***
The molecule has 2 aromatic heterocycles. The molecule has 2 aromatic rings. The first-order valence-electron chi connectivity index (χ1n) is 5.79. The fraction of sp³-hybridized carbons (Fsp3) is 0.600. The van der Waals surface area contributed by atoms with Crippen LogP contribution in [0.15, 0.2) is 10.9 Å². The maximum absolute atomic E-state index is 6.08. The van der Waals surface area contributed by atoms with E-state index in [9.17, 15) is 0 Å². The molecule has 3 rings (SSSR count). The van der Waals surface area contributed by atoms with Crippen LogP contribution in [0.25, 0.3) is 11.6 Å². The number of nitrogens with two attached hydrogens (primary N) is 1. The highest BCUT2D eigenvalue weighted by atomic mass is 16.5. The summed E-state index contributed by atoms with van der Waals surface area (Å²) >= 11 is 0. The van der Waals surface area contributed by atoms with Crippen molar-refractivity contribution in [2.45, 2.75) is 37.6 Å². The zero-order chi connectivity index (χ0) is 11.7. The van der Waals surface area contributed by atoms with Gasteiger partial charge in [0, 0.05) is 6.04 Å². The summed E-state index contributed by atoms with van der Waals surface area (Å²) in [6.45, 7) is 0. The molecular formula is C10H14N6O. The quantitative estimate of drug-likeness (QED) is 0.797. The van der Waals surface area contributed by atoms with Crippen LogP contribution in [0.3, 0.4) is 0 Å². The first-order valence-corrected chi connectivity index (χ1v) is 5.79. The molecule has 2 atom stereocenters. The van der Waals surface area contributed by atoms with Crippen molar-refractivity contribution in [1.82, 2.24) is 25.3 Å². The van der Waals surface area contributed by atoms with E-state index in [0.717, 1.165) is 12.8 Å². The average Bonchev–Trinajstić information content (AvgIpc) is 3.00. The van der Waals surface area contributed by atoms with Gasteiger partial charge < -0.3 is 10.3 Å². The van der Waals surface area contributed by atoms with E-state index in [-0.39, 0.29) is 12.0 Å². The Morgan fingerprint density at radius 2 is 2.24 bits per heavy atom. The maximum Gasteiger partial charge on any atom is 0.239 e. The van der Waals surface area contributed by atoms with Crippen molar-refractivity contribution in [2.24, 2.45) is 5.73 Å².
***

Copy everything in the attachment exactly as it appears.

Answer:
The molecule has 2 aromatic heterocycles. The molecule has 2 aromatic rings. The first-order valence-electron chi connectivity index (χ1n) is 5.79. The fraction of sp³-hybridized carbons (Fsp3) is 0.600. The van der Waals surface area contributed by atoms with Crippen LogP contribution in [0.15, 0.2) is 10.9 Å². The maximum absolute atomic E-state index is 6.08. The van der Waals surface area contributed by atoms with E-state index in [9.17, 15) is 0 Å². The molecule has 3 rings (SSSR count). The van der Waals surface area contributed by atoms with Crippen LogP contribution in [0.25, 0.3) is 11.6 Å². The number of nitrogens with two attached hydrogens (primary N) is 1. The highest BCUT2D eigenvalue weighted by atomic mass is 16.5. The summed E-state index contributed by atoms with van der Waals surface area (Å²) >= 11 is 0. The van der Waals surface area contributed by atoms with Crippen molar-refractivity contribution in [2.45, 2.75) is 37.6 Å². The zero-order chi connectivity index (χ0) is 11.7. The van der Waals surface area contributed by atoms with Gasteiger partial charge in [0, 0.05) is 6.04 Å². The summed E-state index contributed by atoms with van der Waals surface area (Å²) in [6.45, 7) is 0. The molecular formula is C10H14N6O. The quantitative estimate of drug-likeness (QED) is 0.797. The van der Waals surface area contributed by atoms with Crippen LogP contribution in [0.3, 0.4) is 0 Å². The first-order valence-corrected chi connectivity index (χ1v) is 5.79. The molecule has 2 atom stereocenters. The van der Waals surface area contributed by atoms with Crippen molar-refractivity contribution in [1.82, 2.24) is 25.3 Å². The van der Waals surface area contributed by atoms with E-state index in [0.717, 1.165) is 12.8 Å². The average Bonchev–Trinajstić information content (AvgIpc) is 3.00. The van der Waals surface area contributed by atoms with Gasteiger partial charge < -0.3 is 10.3 Å². The van der Waals surface area contributed by atoms with E-state index in [-0.39, 0.29) is 12.0 Å². The Morgan fingerprint density at radius 2 is 2.24 bits per heavy atom. The maximum Gasteiger partial charge on any atom is 0.239 e. The van der Waals surface area contributed by atoms with Crippen molar-refractivity contribution in [2.24, 2.45) is 5.73 Å².